The Indianapolis Brewing Company was a merger of 3 breweries, all started by German Americans. The story of this brewery and others like it across the country was tied to the rise of German immigration in the mid 1800s, the temperance movement’s opposition to hard liquor and the social ills it caused, and the shifting political winds that put temperance men and beer lovers together in opposition to slavery.
According to the Indiana State Library, “founded in 1887, the Indianapolis Brewing Company, owned by an “English Syndicate”, was the merger of three local businesses, the P. Lieber Brewing Company City Brewery, the Casper Maus Brewery, and the C.F. Schmidt Brewing Company. The company won medals for its Duesseldorfer beer at the Paris Exposition of 1900, the St. Louis World’s Fair in 1904, and at Liege, Belgium in 1906. The company billed itself as a modern brewery, ranking among the largest and best in the world.”
It should come as no surprise that all of the three breweries that merged to become the Indianapolis Brewing Company were started by individuals with German names. Germans were coming into the United States in astonishing numbers during the middle of the 19th century, many of them skilled tradesmen and craftsmen. According to Maureen Ogle, in her enjoyable book Ambitious Brew: The Story of American Beer, 1.7 million immigrants came in the 1840s and another 2.6 million came in the 1850s, 75% of them German or Irish, who brought with them a cultural fondness for sociable alcohol consumption.
Prior to the wave of German emigration, most drinking Americans drank whiskey made from surplus grain. Ogle notes that “By the early 19th century, 14,000 distillers were producing some 25 million gallons of whiskey each year, or in more digestible terms, some 7 or 8 gallons per adult per capita. Compared to the seduction of a tot of whiskey, beer had all the allure of an aging maiden aunt. A mere two hundred or so breweries were producing English-style ale.”
In the 1820s the temperance movement began to gain momentum in America, bent on eliminating alcohol and its perceived social ills.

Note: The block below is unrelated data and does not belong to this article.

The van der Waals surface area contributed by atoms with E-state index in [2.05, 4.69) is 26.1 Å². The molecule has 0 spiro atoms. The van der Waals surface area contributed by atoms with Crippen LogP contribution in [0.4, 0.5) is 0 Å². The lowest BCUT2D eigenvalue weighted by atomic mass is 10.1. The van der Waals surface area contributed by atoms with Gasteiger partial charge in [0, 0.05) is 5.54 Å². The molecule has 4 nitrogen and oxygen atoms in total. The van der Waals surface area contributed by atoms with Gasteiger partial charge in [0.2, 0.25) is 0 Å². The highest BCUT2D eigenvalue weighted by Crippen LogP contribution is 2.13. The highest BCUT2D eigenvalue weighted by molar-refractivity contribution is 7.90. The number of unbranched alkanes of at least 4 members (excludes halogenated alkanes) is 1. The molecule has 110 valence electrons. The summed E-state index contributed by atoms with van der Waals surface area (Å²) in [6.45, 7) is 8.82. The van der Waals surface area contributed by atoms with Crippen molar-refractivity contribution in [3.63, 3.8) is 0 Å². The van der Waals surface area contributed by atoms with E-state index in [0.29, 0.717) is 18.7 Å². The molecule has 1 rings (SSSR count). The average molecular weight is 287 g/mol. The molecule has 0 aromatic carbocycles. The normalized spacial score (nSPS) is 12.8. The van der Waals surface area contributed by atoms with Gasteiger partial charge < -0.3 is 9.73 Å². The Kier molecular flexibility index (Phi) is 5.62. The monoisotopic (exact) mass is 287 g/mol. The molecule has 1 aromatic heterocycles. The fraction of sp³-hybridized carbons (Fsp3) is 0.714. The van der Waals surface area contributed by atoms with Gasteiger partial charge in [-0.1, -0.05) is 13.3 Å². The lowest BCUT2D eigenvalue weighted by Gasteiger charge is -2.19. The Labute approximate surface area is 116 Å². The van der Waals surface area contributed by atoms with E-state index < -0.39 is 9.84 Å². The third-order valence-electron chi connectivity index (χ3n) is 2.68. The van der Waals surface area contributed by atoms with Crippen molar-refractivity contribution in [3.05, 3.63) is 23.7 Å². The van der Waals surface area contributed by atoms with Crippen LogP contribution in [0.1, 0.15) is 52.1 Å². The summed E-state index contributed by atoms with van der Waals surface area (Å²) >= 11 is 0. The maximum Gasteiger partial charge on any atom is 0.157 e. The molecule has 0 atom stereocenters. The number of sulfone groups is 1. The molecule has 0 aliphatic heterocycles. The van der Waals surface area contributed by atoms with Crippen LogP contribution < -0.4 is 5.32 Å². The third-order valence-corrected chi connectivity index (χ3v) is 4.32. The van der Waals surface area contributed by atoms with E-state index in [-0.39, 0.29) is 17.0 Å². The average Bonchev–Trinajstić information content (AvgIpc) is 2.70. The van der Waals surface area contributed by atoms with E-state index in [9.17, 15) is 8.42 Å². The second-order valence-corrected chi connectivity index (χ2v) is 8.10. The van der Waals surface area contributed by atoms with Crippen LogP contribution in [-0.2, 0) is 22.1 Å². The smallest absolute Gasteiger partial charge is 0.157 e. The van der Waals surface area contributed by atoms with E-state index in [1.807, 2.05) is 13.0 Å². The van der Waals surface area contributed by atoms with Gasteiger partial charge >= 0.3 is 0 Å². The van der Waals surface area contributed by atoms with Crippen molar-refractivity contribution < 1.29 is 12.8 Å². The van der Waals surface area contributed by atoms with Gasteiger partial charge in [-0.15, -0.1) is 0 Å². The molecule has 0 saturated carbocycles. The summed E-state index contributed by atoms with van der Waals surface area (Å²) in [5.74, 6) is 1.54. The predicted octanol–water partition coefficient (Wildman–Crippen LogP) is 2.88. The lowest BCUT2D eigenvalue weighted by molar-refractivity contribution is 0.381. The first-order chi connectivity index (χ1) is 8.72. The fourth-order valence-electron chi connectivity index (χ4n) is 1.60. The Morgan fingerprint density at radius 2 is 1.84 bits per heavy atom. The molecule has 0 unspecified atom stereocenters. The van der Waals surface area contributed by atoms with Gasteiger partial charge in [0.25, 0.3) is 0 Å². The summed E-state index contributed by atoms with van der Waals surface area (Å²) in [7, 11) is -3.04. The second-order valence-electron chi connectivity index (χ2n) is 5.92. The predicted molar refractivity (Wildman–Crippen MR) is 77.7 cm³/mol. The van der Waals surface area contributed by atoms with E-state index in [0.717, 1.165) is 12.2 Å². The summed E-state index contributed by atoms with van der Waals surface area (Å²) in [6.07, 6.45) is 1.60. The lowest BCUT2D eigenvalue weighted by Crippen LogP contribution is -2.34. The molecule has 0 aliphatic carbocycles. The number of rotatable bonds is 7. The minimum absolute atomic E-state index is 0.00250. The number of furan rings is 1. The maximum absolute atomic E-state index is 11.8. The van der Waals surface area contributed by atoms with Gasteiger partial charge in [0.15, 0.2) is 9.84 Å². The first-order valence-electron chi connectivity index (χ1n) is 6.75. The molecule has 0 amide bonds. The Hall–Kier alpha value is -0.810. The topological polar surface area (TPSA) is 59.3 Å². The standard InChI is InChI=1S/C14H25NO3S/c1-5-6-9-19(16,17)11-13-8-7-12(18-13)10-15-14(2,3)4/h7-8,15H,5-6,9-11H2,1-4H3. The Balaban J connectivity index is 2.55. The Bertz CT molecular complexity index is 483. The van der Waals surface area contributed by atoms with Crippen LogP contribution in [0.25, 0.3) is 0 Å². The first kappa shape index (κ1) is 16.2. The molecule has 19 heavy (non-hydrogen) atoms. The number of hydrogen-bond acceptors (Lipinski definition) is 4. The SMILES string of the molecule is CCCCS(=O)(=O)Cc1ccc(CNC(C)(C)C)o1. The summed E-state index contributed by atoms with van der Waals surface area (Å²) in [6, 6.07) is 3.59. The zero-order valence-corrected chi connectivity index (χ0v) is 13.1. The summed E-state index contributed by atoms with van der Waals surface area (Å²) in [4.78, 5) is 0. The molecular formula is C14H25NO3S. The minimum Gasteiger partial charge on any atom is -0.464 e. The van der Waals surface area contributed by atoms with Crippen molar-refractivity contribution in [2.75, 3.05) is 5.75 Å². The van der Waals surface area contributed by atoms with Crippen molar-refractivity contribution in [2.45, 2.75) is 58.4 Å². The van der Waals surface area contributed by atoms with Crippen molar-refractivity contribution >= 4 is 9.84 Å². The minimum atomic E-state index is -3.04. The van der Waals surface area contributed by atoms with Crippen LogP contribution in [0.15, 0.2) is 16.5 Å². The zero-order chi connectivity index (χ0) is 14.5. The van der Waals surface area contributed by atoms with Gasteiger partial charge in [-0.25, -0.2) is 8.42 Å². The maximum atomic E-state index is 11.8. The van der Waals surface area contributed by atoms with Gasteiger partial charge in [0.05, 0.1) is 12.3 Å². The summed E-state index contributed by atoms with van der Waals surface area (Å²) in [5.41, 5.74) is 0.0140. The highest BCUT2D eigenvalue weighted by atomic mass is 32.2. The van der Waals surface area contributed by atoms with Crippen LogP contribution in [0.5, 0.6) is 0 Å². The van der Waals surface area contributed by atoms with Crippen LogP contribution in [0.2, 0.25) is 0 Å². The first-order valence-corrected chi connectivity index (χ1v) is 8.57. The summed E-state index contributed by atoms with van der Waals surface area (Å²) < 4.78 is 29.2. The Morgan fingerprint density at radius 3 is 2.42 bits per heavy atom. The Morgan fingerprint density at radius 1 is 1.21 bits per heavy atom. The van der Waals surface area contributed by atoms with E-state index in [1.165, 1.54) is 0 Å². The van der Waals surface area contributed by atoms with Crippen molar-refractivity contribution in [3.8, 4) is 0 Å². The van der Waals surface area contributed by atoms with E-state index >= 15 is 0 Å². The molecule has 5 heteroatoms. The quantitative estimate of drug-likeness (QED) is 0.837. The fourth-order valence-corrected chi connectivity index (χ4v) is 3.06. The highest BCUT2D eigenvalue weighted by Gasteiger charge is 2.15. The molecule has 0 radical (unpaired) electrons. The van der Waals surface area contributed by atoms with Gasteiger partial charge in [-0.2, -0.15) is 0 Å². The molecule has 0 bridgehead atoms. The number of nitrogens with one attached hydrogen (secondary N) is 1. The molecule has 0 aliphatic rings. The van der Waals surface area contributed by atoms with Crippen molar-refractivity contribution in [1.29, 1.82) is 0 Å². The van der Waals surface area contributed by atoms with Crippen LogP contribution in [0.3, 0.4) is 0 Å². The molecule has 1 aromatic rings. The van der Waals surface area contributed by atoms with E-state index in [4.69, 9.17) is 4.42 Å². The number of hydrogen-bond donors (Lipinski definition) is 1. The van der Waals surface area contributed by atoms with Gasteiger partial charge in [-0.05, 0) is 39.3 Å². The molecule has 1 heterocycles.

The effort largely worked, as Ogle notes, “between 1820 and 1850, millions of American pledged to abstain from drink, and among people age 15 or older, alcohol consumption fell from 7 gallons per capita in 1830 to 3 gallons in 1840.” Between 1850 and 1855, prohibition laws passed in 2 territories and 11 of the 31 states.
The temperance movement and prohibition laws caused resentment among Americans and the German and Irish immigrant communities. Ogle observes, “the casual embrace of alcohol by German and Irish immigrants clashed with the American disdain for drink and drink-makers.”
According to Ogle, violent clashes occurred in other cities, and made many Americans question if prohibition was a lost cause. “But in the 1850s, the most contentious issue facing the nation involved not drink, but slavery.” With westward expansion the question of slavery divided the nation. Southerns wanted slavery to expand into the west, but Northerners were ardently opposed for moral and economic reasons.
The fate of the Indianapolis Brewing Company was likely affected by these national trends. While it was founded in the 1880s, the 3 original breweries began in the 1850s and 1860s when these issues were still fraught with controversy.
The following are detailed company histories from Bob Ostrander and Derrick Morris, authors of Hoosier Beer: Tapping Into Indiana Brewing History.
Yeah, you read that right: Kurt Vonnegut Jr. is Peter Lieber’s maternal great grandson. Neat, huh?